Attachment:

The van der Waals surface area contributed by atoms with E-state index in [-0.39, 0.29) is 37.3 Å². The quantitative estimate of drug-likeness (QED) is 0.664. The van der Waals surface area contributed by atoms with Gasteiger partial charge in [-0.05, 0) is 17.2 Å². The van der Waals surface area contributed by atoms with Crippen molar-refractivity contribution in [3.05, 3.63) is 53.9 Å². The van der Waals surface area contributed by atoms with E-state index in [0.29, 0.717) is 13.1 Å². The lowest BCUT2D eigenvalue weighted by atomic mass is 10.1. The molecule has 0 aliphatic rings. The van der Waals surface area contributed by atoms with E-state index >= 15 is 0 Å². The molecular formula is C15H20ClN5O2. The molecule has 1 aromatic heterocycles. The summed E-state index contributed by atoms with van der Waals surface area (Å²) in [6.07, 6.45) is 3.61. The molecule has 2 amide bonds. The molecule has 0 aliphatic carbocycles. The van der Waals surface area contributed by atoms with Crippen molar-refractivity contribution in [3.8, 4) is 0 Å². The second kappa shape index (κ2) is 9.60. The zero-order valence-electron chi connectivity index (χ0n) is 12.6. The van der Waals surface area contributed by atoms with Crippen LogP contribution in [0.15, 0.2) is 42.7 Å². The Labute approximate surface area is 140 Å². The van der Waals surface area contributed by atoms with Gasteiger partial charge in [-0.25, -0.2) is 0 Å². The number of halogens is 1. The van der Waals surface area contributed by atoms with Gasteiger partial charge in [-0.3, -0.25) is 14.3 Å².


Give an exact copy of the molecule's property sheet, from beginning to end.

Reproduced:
The van der Waals surface area contributed by atoms with E-state index in [-0.39, 0.29) is 37.3 Å². The quantitative estimate of drug-likeness (QED) is 0.664. The van der Waals surface area contributed by atoms with Gasteiger partial charge in [-0.05, 0) is 17.2 Å². The van der Waals surface area contributed by atoms with Crippen molar-refractivity contribution in [3.05, 3.63) is 53.9 Å². The van der Waals surface area contributed by atoms with E-state index in [0.29, 0.717) is 13.1 Å². The lowest BCUT2D eigenvalue weighted by atomic mass is 10.1. The molecule has 0 aliphatic rings. The van der Waals surface area contributed by atoms with E-state index >= 15 is 0 Å². The molecular formula is C15H20ClN5O2. The molecule has 1 aromatic heterocycles. The summed E-state index contributed by atoms with van der Waals surface area (Å²) in [6.07, 6.45) is 3.61. The molecule has 2 amide bonds. The molecule has 0 aliphatic carbocycles. The van der Waals surface area contributed by atoms with Crippen molar-refractivity contribution in [3.8, 4) is 0 Å². The second kappa shape index (κ2) is 9.60. The zero-order valence-electron chi connectivity index (χ0n) is 12.6. The van der Waals surface area contributed by atoms with Crippen LogP contribution in [0.15, 0.2) is 42.7 Å². The Labute approximate surface area is 140 Å². The van der Waals surface area contributed by atoms with Gasteiger partial charge in [-0.25, -0.2) is 0 Å². The number of halogens is 1. The van der Waals surface area contributed by atoms with Gasteiger partial charge in [-0.3, -0.25) is 14.3 Å².